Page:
Exploring the Role of Valence and Regulation Type on the Emotional Antecedents of Burnout

Authors

  • Kathryn Packell MA,

    1. University of Tulsa
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    • Kathryn Packell, MA, is a doctoral candidate in industrial/organizational psychology at the University of Tulsa. She earned her BS degree (2007) in psychology and Spanish from Rollins College and obtained her MA in industrial/organizational psychology from the University of Tulsa in May 2011. Her current research focuses on emotional experiences at work and their effects on organizationally relevant stress outcomes and job attitudes. Other areas of interest include the work–nonwork interface, individual and organizational stress management, and personality in the workplace. She may be reached at kathryn-packell@utulsa.edu

  • Anupama Narayan PhD

    1. University of Tulsa
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    • Anupama Narayan, PhD, is an assistant professor of industrial/organizational psychology in the Department of Psychology at the University of Tulsa, Tulsa, Oklahoma. She received her PhD in industrial/organizational psychology from Wright State University, Dayton, Ohio, in 2008. Her main research areas are work teams, motivation, and organizational climate. Other areas of interest include training and development, the work–nonwork interface, and personality in the workplace. She may be reached at Anupama-narayan@utulsa.edu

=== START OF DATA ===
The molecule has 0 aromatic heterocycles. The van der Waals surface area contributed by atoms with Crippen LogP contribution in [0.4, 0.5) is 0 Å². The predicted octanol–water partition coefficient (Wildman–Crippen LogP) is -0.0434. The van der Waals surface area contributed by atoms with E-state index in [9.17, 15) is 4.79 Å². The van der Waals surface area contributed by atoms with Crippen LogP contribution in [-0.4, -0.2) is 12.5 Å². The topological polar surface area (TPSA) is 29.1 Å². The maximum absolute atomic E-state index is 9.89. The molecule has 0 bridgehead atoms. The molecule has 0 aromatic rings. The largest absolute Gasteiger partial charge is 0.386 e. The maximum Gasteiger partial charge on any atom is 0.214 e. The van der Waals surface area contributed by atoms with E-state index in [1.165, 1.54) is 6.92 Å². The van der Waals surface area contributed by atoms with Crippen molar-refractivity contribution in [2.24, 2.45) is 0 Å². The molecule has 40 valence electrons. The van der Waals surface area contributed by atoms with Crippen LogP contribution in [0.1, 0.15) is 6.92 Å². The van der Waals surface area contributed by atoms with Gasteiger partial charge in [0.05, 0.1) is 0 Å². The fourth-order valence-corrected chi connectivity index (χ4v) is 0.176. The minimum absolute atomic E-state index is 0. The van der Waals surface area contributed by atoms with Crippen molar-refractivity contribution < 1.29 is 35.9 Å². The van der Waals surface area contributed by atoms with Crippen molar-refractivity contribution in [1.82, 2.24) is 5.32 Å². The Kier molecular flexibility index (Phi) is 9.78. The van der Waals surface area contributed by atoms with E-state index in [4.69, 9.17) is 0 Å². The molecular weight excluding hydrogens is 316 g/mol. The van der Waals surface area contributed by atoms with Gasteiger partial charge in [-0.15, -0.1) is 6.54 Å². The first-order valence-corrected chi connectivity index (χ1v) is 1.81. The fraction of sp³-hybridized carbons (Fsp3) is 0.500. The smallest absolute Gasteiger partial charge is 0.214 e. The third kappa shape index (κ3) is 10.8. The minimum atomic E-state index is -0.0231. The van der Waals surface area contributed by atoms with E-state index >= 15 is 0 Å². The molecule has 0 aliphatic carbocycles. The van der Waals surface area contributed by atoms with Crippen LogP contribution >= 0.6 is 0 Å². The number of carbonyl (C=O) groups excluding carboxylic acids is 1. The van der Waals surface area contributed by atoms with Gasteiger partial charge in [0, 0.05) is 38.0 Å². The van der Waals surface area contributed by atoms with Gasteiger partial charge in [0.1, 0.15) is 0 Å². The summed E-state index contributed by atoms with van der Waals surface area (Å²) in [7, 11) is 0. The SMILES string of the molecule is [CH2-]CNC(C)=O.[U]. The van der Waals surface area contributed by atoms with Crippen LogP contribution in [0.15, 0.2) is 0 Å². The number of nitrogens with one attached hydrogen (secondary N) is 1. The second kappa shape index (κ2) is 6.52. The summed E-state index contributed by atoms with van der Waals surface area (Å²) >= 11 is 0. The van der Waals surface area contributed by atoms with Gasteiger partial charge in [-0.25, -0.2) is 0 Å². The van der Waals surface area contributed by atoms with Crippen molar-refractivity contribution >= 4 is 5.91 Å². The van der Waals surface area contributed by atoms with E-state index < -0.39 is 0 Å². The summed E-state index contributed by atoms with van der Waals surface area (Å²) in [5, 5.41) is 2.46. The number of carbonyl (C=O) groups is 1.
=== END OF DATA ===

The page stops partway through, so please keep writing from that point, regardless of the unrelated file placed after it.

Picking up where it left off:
Abstract

We examined the predictive relationships between distinct types of emotional regulation and psychological burnout in a sample of 85 practicing nurse professionals. Hierarchical regression analyses were used to predict emotional exhaustion, cynicism, and reduced professional efficacy from the genuine expression, faking, and suppression of discrete positive and negative emotions. The genuine expression of negative emotions predicted emotional exhaustion, and the genuine expression of positive emotions predicted cynicism and reduced professional efficacy. Results highlight the value of distinguishing among emotional valences and regulation types when examining the emotional antecedents of worker stress.

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